A quarter final match up with Wales in Cardiff didn’t end up being the battle anticipated as we won 24-9. The Boks were next in the semi-final which is famous enough already, thanks to a wonky 45m drop kick from Bernie Larkham. Which took us to the final in Cardiff against France who were somewhat underwhelming following their upset win over New Zealand a week earlier. In the end we won 35-12 with the team being:
15 Matt Burke, 14 Ben Tune, 13 Daniel Herbert, 12 Tim Horan, 11 Joe Roff, 10 Steve Larkham, 9 George Gregan, 8 Toutai Kefu, 7 David Wilson, 6 Matthew Cockbain,5 John Eales [c],4 David Giffin,3 Andrew Blades, 2 Michael Foley, 1 Richard Harry. Replacements: Jason Little,Nathan Grey,Chris Whittaker,Mark Connors,Owen Finegan, Dan Crowley, Jeremy Paul.
Check out this great memories from the RWC final and after. There are some very special scenes.
2011 RWC Learnings:
I’ve identified three, I believe, relevant lessons to learn from the 1999 RWC win. The first is, this current glut of injuries we have may be a good thing. In 1998/99 we had some key players out for a large chunk of time. But each of them – Eales, Burke, Larkham and even Finegan would return and play a major role in the RWC win. If there is a positive we can take out of the current injuries to James Horwill, Tatafu Polota-Nau, Ben Alexander et al it is that come the start of 2011 (even earlier as is relevant) they should come back hopefully refreshed and really champing at the bit to get on the field!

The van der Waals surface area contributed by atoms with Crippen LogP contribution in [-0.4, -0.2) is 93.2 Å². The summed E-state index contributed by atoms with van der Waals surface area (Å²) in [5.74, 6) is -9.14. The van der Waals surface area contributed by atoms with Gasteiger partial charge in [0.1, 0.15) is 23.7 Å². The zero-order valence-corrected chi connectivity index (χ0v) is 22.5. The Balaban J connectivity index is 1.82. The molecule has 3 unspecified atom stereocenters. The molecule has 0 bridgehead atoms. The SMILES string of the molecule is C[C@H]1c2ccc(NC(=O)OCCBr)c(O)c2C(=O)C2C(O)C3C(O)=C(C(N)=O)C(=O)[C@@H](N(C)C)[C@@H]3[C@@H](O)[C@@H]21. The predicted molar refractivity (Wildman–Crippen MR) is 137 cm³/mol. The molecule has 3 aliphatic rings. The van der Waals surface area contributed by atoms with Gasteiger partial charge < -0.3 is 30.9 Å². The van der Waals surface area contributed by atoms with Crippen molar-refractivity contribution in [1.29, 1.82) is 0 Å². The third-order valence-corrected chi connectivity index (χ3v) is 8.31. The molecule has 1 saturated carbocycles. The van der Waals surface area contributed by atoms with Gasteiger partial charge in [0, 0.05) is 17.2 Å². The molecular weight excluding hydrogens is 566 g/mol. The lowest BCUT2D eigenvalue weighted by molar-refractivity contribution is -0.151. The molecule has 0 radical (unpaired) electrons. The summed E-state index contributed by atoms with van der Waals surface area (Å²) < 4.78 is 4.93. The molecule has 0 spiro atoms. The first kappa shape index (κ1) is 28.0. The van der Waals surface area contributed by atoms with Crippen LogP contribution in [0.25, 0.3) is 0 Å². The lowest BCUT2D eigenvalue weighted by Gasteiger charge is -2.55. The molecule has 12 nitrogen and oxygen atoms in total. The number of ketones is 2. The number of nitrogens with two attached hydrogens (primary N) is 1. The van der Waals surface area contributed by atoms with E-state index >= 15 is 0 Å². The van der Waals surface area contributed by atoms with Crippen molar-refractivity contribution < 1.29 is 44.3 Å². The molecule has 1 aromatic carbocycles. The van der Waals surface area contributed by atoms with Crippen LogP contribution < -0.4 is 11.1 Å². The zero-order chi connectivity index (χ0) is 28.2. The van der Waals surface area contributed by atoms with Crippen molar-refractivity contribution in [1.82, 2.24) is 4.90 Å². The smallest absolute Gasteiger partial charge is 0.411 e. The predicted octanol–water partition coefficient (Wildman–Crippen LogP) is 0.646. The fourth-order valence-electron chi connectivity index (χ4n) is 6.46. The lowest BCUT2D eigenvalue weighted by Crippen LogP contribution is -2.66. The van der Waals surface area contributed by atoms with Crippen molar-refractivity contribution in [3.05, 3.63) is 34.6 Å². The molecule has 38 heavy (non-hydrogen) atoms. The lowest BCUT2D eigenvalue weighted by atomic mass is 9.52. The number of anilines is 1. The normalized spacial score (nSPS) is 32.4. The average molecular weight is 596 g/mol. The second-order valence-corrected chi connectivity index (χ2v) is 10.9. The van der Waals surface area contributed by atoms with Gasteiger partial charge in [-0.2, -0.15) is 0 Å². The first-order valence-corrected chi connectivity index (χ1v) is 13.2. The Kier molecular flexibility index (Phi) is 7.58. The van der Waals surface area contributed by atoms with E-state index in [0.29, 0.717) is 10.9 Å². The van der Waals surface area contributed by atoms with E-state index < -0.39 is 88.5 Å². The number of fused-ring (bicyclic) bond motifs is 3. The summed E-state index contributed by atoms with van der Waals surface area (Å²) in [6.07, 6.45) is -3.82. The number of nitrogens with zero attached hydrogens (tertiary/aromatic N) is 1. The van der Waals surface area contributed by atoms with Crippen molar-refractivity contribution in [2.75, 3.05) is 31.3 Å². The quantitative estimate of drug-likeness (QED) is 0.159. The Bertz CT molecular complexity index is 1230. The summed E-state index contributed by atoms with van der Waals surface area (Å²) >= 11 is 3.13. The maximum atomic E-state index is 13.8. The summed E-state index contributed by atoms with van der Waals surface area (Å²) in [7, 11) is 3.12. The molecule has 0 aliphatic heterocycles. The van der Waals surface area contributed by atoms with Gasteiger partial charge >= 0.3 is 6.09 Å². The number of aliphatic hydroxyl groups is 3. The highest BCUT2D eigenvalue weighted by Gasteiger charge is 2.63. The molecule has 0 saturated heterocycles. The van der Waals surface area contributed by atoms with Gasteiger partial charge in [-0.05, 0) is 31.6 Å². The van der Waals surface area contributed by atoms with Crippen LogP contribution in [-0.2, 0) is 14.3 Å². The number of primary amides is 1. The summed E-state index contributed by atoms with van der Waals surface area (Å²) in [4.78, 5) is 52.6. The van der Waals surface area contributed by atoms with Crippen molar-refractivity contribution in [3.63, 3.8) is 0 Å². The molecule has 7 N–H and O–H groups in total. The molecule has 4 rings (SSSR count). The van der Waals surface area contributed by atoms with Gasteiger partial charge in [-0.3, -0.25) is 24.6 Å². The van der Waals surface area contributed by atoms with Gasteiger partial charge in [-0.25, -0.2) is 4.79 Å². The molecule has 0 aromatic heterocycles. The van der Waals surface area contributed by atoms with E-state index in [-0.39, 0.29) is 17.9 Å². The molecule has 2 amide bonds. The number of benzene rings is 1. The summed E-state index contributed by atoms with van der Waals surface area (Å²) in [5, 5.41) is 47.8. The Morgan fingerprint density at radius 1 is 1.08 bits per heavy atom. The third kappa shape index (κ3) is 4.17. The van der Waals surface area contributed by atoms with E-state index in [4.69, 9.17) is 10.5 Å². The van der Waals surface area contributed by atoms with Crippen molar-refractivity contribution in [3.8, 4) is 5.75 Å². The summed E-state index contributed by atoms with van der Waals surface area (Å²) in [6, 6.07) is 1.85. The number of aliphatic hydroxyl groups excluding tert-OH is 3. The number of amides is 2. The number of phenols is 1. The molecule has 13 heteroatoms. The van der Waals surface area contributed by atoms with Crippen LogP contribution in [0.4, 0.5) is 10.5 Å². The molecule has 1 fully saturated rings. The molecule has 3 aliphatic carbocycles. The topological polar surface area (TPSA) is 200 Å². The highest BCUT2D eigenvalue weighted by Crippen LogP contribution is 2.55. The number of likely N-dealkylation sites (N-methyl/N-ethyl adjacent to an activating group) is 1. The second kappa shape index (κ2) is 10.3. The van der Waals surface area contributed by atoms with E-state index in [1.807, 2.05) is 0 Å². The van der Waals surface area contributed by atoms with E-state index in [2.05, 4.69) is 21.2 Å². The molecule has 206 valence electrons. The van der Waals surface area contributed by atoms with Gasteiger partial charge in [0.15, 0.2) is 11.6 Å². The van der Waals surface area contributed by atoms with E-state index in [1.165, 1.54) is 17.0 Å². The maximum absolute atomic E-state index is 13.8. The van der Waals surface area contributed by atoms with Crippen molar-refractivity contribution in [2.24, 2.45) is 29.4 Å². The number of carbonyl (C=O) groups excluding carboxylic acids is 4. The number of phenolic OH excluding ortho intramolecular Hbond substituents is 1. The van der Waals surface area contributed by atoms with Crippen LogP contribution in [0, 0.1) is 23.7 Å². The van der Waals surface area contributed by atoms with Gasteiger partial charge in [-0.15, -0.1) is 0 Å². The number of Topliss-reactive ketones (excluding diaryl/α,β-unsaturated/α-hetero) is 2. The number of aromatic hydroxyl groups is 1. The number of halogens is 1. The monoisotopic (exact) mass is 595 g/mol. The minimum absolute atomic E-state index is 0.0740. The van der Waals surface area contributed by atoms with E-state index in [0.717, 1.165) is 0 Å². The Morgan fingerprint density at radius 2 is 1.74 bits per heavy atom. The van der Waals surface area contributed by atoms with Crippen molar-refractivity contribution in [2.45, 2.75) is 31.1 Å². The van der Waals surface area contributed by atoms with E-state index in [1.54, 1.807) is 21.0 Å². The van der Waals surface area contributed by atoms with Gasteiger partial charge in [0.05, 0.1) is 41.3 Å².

An area I would like Robbie Deans to take a leaf out of Rod McQueen’s coaching manual is in the use of the bench. McQueen had a fantastic bench, and he selected it that way. He filled it with players he knew could make an impact on the game and he made sure he used them. Players like Nathan Grey, Owen Finegan, Jeremy Paul, Jason Little, Jim Williams, Tiaan Strauss – they all were key players in that Wallaby squad and important elements of our success.
The other factor, and one that is difficult to factor too much into, is goal kicking. Not many teams have won a RWC without a good one. In fact Burkie kicked 15 penalty goals in those last two finals (eight v the Boks and seven v the Frogs). It’s not something we can manufacture by any means, but if we have a kicker we’d want to make damn sure he’s on his game. There’s no four try bonus points come the World Cup finals!
To catch up on the previous World Cups go here for 1987, here for 1991 and here for 1995. Then stay tuned for 2003 and 2007 in the coming week.